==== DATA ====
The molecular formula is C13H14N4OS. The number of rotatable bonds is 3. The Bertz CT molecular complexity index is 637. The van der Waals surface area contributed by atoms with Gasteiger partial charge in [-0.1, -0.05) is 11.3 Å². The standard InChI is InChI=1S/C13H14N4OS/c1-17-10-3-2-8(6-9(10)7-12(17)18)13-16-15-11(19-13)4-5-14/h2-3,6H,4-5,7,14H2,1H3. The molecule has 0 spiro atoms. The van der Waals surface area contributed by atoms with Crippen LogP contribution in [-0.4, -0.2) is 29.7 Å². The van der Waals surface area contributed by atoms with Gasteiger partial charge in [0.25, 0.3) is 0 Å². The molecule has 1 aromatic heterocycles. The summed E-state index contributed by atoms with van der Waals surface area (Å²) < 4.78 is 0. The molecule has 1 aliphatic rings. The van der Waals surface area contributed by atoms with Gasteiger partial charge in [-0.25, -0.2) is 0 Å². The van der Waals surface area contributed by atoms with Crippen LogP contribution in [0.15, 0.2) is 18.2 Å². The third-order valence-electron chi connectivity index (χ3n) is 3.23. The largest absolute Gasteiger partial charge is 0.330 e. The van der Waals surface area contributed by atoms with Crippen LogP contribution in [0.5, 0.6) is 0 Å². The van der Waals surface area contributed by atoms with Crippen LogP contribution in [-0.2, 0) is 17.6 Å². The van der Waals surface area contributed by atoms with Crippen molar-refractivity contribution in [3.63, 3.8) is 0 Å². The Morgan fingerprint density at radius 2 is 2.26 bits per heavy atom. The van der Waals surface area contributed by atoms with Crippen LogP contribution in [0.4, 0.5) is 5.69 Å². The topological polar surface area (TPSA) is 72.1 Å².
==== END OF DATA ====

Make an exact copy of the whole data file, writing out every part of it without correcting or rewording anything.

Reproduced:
The molecular formula is C13H14N4OS. The number of rotatable bonds is 3. The Bertz CT molecular complexity index is 637. The van der Waals surface area contributed by atoms with Gasteiger partial charge in [-0.1, -0.05) is 11.3 Å². The standard InChI is InChI=1S/C13H14N4OS/c1-17-10-3-2-8(6-9(10)7-12(17)18)13-16-15-11(19-13)4-5-14/h2-3,6H,4-5,7,14H2,1H3. The molecule has 0 spiro atoms. The van der Waals surface area contributed by atoms with Crippen LogP contribution in [-0.4, -0.2) is 29.7 Å². The van der Waals surface area contributed by atoms with Gasteiger partial charge in [0.25, 0.3) is 0 Å². The molecule has 1 aromatic heterocycles. The summed E-state index contributed by atoms with van der Waals surface area (Å²) < 4.78 is 0. The molecule has 1 aliphatic rings. The van der Waals surface area contributed by atoms with Gasteiger partial charge in [-0.25, -0.2) is 0 Å². The van der Waals surface area contributed by atoms with Crippen LogP contribution in [0.15, 0.2) is 18.2 Å². The third-order valence-electron chi connectivity index (χ3n) is 3.23. The largest absolute Gasteiger partial charge is 0.330 e. The van der Waals surface area contributed by atoms with Crippen LogP contribution in [0.5, 0.6) is 0 Å². The van der Waals surface area contributed by atoms with Crippen LogP contribution in [-0.2, 0) is 17.6 Å². The van der Waals surface area contributed by atoms with Crippen molar-refractivity contribution in [3.63, 3.8) is 0 Å². The Morgan fingerprint density at radius 2 is 2.26 bits per heavy atom. The van der Waals surface area contributed by atoms with Crippen LogP contribution in [0.4, 0.5) is 5.69 Å². The topological polar surface area (TPSA) is 72.1 Å².